How are you changing the landscape in your industry?
We are developing a first in class, life saving drug for an unmet medical need.
Who is your ideal investor? How much capital are you looking to raise?
We are looking for qualified, accredited investors who believe in what we’re doing. We want them to make back 4-5x their money, but we want them to believe in what NeuroRx is doing. While a hedge fund may not care what kind of investment it makes as long as there is a financial return, a Family Office can see firsthand what this disease can do to a family and can take pride in helping to end the suffering and save the lives of millions, while also making a profitable investment.
Currently we are in the Preferred-B Round of our raise. We are raising a total of $25 million from now until when the drug is approved. We have the first $5 million already committed from existing investors, so we are looking for a short-term raise of $15 million from 5-10 new investors. The first $50 million of investment into the scientific research came from federal, state, and private grants. The science behind this drug took nearly 30 years to develop. The commercial operation, for which we began raising money from private investors began exactly 2 years ago. In that time frame, with only $5 million of spending, we filed and issued critical patents and filed with the FDA to get our research path approved and to secure Fast-Track approval. We secure supply of our pharmaceutical ingredients and determined how to formulate the drug to FDA standards. We have now finished that process and have a drug that is ready to go into final phase 3 trials. It’s one thing to test a prototype drug in early human studies. It’s very different to meet the tough manufacturing standards of the FDA for a phase 3 drug tha has to potential to be manufactured on a large scale and given to patients on the open market. We have crossed that hurdle and are there now. We also have Massachusetts General Hospital working with Yale University, Columbia University, University of Alabama, and Baylor University as our study sites. Although we haven’t spent all the money we’ve raised so far, we have a lot to show for it.
What is your mission?
To bring this drug to the people who need it by 2019. We will be working with FDA to secure the earliest possible release of this drug to the people who need it most. We will not refuse those who seek our drug under open access programs, provided FDA allows it. Along the way, we will develop equally effective treatment regimens for major depression and PTSD. In all, we intend to build a company that can address what is currently a $25 billion global market which has no modern drugs and which has never adequately addressed the problem of suicide in depression and PTSD.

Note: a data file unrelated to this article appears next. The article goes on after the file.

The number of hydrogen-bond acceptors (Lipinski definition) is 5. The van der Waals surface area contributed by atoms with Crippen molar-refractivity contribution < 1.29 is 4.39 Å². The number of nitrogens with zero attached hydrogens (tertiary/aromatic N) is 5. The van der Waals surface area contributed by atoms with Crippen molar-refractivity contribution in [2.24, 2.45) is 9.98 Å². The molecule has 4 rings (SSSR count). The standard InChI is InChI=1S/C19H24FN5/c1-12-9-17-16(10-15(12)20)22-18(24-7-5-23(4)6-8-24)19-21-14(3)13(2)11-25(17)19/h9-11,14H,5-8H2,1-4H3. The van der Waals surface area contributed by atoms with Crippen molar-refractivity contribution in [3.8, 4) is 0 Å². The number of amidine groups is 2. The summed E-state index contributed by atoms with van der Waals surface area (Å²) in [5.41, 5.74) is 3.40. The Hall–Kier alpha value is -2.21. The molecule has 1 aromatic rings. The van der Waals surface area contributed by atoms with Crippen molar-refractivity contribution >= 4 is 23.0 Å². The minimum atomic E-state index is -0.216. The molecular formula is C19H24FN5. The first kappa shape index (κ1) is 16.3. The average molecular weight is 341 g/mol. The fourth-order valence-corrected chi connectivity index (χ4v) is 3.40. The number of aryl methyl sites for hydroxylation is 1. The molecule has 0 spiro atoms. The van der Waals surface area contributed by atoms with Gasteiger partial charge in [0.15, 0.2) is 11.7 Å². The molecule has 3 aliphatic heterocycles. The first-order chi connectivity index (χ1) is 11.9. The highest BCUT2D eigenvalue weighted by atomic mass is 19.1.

We are going into the first registration study in August of this year, which is the Phase 3 study of the NRX-101 treatment. This study has already been FDA-approved and manufactured with study sites in place. We hope to have this drug ready for market by 2019.
NeuroRx will also continue to sponsor groundbreaking research in psychiatry and neurology. We have other molecules in our pipeline, and we’ve factored about 10% of the funding to go into this. We are working on a pilot study of PTSD in Israel’s biggest military hospital, and if that works, our estimated $600 million drug can easily become a $6 billion drug as there are 13 million people suffering from PTSD in the U.S.
What is next for you?
The day NRX-101 is approved, I intend to take my first nap in five years.
Jonathan C. Javitt, M.D., M.P.H, has a 30-year history of combining clinical understanding with expertise in medical device and drug development, health information technology, health policy, and health economics. He has played leadership roles in seven successful healthcare IT and biopharma startups with public exits. He has additionally led drug-development engagements for Merck, Allergan, Pharmacia, Novartis, and Pfizer.
Dr. Javitt was appointed to healthcare leadership roles under Presidents Reagan, George H.W. Bush, Clinton, and George W. Bush. In the latter role he was commissioned to lead the White House policy for universal adoption of Health IT and establishment of the Office of the National Coordinator. He is a graduate of Princeton University, Cornell University Medical College, Harvard School of Public Health, the Wills Eye Hospital, and Johns Hopkins Medical School. Dr. Javitt has published more than 200 scientific works in the areas of health outcomes and pharmacoeconomics that have been cited by more than 19,000 people.
Dr. Javitt is an adjunct Professor of the Johns Hopkins School of Medicine and a Senior Fellow of the National Security Health Policy Center of the Potomac Institute. He was granted the 2015 Alumnus of Merit Award by the Harvard School of Public Health.
For more information, please reach out to Jonathan via email at firstname.lastname@example.org.